Stop thinking of this country as the sole superpower or the indispensable nation on Earth and start reimagining it as the great fracturer, the exceptional smasher, the indispensable fragmenter. Its wars of the twenty-first century are starting to come home big time -- home being not just this particular country (though that's true, too) but this planet. Though hardly alone, the U.S. is, for the moment, the most exceptional home-destroyer around and its president is now not just the commander-in-chief but the home-smasher-in-chief.
Just this week, for instance, home smashing was in the headlines. After all, the Islamic State's "capital," the city of Raqqa, was "liberated." We won! The U.S. and the forces it backed in Syria were finally victorious and the brutal Islamic State (a home-smashing movement that emerged from an American military prison in Iraq) was finally driven from that city (almost!). And oh yes, according to witnesses, the former city of 300,000 lies abandoned with hardly a building left undamaged, unbroken, unsmashed. Over these last months, the American bombing campaign against Raqqa and the artillery support that went with it reportedly killed more than 1,000 civilians and turned significant parts of the city into rubble -- and what that didn't do, ISIS bombs and other munitions did. (According to estimates, they could take years to find and remove.) And Raqqa is just the latest Middle Eastern city to be smashed more or less to bits.
And since the splintering of the planet is the TomDispatch subject of the day, what about the recent Austrian election, fought out and won by right-wing "populists" on the basis of anti-refugee sentiments and Islamophobia? Where exactly did such sentiments come from? You know perfectly well: from America's war on terror and the much-vaunted "precision warfare" (smart bombs and the rest) that continues to fracture a vast swath of the planet from Afghanistan to Libya and beyond. In the Greater Middle East and Africa, people by the tens of millions, including staggering numbers of children, have been uprooted and displaced, their homes destroyed, their cities and towns devastated, sending survivors fleeing across national borders as refugees in numbers that haven't been seen since a significant part of the planet was leveled in World War II. In this way, America's 16-year-old war on terror has been a genuine force for terror, and so for the kind of resentment and fear that's now helping to crack open a recently united Europe (and in the United States helped elect... well, you know just who).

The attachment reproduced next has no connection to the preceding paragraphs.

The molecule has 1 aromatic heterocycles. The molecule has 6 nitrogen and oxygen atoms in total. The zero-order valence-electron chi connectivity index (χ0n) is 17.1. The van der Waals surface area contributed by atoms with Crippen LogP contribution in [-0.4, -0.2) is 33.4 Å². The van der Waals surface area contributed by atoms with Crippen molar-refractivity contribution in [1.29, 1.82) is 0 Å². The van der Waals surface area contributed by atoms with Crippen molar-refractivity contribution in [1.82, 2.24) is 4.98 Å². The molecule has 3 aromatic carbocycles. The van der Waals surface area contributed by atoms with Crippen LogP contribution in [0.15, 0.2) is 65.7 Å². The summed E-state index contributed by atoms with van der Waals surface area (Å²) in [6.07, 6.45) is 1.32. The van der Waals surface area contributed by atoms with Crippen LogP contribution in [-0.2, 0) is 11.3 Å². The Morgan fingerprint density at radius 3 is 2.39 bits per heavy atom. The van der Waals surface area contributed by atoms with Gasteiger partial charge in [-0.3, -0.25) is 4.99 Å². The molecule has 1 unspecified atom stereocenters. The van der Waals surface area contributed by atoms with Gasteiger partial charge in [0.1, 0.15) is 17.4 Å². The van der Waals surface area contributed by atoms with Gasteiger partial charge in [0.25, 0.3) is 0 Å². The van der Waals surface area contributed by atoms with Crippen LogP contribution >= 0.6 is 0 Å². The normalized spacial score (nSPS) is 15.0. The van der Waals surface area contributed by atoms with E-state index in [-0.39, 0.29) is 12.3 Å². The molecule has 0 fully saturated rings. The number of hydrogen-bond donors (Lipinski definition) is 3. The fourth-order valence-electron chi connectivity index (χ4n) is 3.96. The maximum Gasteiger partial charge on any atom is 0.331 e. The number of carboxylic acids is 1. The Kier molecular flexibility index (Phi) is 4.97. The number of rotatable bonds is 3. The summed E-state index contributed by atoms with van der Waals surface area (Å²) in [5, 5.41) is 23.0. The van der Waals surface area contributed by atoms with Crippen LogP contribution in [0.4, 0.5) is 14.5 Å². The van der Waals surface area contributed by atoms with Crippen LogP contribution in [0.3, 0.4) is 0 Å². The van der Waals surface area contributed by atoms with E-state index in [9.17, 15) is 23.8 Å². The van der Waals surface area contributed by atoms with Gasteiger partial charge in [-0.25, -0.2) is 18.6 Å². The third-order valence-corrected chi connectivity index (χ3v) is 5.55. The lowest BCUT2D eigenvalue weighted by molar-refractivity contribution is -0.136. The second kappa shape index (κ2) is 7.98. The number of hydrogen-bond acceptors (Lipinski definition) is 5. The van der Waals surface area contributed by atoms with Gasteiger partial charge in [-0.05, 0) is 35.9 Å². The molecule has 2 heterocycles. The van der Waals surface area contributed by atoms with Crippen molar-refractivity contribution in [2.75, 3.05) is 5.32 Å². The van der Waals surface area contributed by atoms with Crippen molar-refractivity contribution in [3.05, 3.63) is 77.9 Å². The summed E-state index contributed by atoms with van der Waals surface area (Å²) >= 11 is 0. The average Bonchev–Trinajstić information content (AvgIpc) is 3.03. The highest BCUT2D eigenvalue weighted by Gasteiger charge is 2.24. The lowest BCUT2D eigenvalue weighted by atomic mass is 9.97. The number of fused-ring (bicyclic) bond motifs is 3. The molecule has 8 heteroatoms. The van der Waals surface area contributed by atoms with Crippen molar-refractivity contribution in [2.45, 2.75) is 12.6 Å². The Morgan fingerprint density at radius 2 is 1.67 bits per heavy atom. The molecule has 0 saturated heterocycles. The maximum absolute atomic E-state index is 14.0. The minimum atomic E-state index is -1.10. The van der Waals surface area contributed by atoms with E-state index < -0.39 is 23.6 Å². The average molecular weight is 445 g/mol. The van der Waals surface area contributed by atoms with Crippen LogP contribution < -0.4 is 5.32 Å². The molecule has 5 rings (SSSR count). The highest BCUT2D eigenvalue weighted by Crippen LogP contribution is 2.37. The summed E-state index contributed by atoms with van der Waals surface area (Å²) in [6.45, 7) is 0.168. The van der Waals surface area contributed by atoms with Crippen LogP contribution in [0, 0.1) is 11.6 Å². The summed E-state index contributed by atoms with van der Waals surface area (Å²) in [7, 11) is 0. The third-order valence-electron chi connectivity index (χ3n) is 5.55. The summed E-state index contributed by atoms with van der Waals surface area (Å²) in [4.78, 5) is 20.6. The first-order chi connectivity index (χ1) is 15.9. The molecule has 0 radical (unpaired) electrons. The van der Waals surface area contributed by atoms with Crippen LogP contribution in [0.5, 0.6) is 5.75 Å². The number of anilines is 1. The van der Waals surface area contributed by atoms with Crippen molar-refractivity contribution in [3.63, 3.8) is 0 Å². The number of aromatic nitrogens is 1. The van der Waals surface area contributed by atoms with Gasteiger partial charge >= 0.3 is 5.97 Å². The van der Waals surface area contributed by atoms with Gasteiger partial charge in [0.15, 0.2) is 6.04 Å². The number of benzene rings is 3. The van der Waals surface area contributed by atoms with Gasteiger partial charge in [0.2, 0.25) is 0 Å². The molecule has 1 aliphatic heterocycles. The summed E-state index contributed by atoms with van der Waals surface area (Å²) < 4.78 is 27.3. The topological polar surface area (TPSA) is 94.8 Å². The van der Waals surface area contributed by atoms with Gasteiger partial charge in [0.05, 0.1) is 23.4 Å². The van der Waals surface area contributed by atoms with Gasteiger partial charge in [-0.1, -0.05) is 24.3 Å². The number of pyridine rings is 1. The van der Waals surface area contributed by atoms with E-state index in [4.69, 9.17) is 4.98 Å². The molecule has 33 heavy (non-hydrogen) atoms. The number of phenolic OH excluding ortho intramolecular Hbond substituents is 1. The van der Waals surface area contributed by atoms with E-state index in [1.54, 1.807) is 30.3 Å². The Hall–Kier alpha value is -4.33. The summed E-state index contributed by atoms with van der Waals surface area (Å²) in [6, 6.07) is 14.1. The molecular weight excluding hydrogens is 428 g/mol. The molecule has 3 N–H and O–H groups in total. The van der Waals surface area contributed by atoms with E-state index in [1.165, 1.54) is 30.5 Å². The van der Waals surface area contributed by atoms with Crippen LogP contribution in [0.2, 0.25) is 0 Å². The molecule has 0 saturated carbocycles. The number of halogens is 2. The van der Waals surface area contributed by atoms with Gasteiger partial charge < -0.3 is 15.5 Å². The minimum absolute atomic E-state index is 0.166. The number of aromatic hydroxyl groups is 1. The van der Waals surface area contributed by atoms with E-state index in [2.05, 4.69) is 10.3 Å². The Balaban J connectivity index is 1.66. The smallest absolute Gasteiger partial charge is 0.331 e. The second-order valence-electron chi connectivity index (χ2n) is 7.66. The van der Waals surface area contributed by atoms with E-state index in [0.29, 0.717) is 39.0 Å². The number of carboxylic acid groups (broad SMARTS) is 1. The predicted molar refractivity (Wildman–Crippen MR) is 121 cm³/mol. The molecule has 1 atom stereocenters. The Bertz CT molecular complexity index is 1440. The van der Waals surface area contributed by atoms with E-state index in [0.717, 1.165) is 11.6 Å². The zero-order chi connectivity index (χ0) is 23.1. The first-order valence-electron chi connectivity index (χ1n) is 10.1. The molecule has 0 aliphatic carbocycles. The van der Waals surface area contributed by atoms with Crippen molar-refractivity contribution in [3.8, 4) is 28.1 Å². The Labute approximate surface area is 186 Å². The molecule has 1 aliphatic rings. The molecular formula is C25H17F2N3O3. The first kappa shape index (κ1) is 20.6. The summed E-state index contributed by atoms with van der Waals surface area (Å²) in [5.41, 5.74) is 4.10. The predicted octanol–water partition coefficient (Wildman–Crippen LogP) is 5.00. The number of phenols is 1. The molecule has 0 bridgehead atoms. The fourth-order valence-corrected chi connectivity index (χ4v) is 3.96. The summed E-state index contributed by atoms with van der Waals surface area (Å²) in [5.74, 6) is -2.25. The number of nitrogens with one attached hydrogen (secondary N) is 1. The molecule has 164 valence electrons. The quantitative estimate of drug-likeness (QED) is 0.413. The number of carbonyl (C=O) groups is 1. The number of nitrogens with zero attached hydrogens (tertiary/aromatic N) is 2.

And that's only a small introduction to the largely unexplored American role in the fracturing of this planet. Don't even get me started on our president and climate change!
As it happens, the fellow who brought the nature of this splintering home to me was TomDispatch regular John Feffer, who in early 2015 began writing for this website what became his remarkable dystopian novel Splinterlands. In it, he imagined our shattered planet in 2050 so vividly that it's stayed with me ever since -- and evidently with him, too, because today he considers just how quickly the splintering process he imagined has been occurring not in his fictional version of our world, but in the all-too-real one. Tom
Donald Trump and the Fourth Great Shattering
By John Feffer
When the historian Arthur Schlesinger, Jr., published his bestseller The Disuniting of America in 1991, he didn't seriously entertain the worst-case scenario suggested by the title. At the time, the Soviet Union and Yugoslavia were imploding, while separatist movements in Quebec, East Timor, Spain's Basque country, and elsewhere were already clamoring for their own states. But when it came to the United States, Schlesinger's worries were principally focused on the far smaller battlefield of the American classroom and what he saw as multiculturalism's threat to the mythic "melting pot." Although he took those teacup tempests seriously, the worst future Schlesinger could imagine was what he called the "tribalization of American life." He didn't contemplate the actual dismemberment of the country.